On the Recent SOTU

Nothing against President Obama, but I tried resisting the State of the Union (SOTU), but as if the Borg were assimilating me, resistance was futile. Upon reflection, below are some random notes.

For the record, I didn’t watch either of the opposing responses because, no matter the party, they don’t deserve my time. Besides, most reality shows (which I don’t watch) have more credibility than Representative Michelle Bachmann (R-MN). Nonetheless, here are some random thoughts about the event.

At both the beginning and the end, watching my representative work the center aisle demonstrated her self-centered nature. She is often critical of President Obama, yet accosted him as he entered and left – plus even asking him for three autographs.

No SOTU is loaded with details, so the detail-mongers predictably criticized the speech. Plus I challenge them to identify a SOTU that contains details.

The speech wasn’t about policy; nor was it a pep rally. The tone was about a vision of the future, but predictably, less about the actual plan on how to get there. Nonetheless, President Obama squarely put the monkey on the back of Congress.

He’s going to veto any bill with earmarks? A noble cause, but I wonder if this is do-able? By the way, budget a replacement bridge through the DOT instead of through an earmark.

With little red meat for the rabid, President Obama continues his recent triangulation mode, thus is relying on a partisan Congress to prove a point that their ideologies are more important than finding solutions.

How Congress passed the health care bill without including tort reform still amazes me. Oops, I momentarily forgot the legal lobby.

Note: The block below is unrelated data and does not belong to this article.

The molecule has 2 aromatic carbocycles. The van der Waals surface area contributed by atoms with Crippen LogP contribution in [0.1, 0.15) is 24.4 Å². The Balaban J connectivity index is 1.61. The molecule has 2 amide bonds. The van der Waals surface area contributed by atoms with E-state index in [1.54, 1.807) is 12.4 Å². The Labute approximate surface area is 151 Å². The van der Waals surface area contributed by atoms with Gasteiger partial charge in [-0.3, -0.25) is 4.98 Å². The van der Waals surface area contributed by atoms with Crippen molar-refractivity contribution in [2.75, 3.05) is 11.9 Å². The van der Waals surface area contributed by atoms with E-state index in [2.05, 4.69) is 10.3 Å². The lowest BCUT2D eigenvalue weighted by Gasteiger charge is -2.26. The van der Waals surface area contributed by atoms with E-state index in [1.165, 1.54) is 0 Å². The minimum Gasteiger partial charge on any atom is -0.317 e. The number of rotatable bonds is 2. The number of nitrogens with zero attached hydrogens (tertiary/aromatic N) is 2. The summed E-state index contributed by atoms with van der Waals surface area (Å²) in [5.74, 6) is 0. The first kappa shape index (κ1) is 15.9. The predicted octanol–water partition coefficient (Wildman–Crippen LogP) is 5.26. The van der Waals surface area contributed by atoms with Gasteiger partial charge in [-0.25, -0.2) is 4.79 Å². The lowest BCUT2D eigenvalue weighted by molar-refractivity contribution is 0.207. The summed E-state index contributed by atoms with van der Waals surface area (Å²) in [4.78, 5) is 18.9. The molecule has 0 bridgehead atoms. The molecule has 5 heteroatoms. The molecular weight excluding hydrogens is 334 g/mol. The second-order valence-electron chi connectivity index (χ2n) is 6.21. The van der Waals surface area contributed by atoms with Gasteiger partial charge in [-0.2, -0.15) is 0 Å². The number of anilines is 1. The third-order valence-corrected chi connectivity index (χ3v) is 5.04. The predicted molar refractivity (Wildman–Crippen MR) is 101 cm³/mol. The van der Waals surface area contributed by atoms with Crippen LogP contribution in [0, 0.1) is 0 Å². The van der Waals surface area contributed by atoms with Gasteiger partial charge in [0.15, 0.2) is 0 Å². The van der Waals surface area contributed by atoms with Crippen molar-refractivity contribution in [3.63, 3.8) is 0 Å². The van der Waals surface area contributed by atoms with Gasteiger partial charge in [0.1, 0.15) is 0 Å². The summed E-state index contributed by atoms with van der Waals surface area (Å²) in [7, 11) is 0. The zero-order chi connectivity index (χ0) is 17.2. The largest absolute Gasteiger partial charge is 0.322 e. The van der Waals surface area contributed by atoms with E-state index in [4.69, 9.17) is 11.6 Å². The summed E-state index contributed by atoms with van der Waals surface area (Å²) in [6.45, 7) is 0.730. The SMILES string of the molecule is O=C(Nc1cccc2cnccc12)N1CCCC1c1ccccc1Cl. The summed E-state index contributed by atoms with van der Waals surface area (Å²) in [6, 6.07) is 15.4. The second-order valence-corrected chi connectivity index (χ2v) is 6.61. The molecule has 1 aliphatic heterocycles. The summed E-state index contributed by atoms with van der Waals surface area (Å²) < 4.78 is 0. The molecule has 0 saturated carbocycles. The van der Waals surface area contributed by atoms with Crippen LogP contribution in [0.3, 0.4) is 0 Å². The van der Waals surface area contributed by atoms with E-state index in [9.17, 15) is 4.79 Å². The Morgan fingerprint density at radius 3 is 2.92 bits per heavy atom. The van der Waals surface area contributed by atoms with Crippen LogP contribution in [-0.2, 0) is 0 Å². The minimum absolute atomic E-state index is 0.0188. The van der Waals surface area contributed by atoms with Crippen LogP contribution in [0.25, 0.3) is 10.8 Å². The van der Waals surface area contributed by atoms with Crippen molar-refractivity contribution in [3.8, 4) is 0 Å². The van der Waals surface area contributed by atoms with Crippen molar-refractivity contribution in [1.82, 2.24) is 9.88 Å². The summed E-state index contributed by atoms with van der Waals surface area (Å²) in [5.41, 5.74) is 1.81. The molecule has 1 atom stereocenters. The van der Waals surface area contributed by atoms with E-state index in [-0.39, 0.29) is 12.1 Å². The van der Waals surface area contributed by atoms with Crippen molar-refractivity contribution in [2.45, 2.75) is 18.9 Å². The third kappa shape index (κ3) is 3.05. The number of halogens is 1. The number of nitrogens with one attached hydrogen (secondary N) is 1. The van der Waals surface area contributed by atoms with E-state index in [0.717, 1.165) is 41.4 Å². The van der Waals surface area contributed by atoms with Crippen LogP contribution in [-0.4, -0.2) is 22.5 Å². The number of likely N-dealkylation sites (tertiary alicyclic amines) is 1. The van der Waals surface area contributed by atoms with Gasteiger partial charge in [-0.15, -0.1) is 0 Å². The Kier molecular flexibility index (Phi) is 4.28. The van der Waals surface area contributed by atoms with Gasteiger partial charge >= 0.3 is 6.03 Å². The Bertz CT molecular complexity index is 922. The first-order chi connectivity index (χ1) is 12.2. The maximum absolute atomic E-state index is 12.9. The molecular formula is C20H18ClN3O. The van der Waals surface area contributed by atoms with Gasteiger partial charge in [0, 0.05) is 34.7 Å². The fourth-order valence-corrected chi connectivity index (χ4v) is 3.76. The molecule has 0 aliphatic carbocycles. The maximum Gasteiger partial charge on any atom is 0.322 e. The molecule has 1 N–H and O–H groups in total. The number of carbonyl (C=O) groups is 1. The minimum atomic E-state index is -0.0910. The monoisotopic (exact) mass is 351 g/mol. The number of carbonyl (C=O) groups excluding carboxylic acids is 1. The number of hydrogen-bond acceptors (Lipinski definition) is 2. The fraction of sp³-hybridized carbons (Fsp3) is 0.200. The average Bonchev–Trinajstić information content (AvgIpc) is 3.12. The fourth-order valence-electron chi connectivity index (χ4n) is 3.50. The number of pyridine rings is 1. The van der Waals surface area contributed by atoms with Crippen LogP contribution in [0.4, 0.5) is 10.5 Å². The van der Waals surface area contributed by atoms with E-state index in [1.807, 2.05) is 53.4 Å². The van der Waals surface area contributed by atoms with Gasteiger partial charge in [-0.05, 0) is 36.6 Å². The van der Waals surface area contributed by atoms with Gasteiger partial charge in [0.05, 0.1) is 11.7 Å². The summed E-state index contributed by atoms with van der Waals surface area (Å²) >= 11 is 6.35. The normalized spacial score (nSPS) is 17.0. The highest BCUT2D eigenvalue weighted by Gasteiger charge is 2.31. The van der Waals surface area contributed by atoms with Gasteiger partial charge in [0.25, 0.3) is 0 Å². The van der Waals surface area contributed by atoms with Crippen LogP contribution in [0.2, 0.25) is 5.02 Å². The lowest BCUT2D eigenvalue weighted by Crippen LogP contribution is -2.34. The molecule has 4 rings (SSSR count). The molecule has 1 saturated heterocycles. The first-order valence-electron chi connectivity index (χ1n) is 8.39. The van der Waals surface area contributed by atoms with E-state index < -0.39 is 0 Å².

Education reform is an item that could gather bipartisan support. The major questions are twofold:  Can those who are products of an industrial age education system they praise able to create an environment for educational innovation? Are schools about to change their entrenched behavior?

Congratulations to Mr. President for continuing the time-honored tradition started by President Nixon in talking about the country’s need for energy independence.

I caught this one: President Obama said, “We are living with a legacy of deficit-spending that began almost a decade ago.” Sorry Mr. President, the deficit started its upward movement during the Ford Administration (1974-76), and has increased annually many more times than not.

What does a leaner, more efficient federal government have in common congressional ethics? Both are oxymorons.

Overall, I heard more about spending than about cutting. Interestingly, government spending should increase to stimulate growth during down times (anti-GOP), but government needs to be cut spending during times of growth (anti-Dem).

Here’s something I don’t believe either party heard – You aren’t going to get everything you want. Oh my, those February budget talks will be interesting.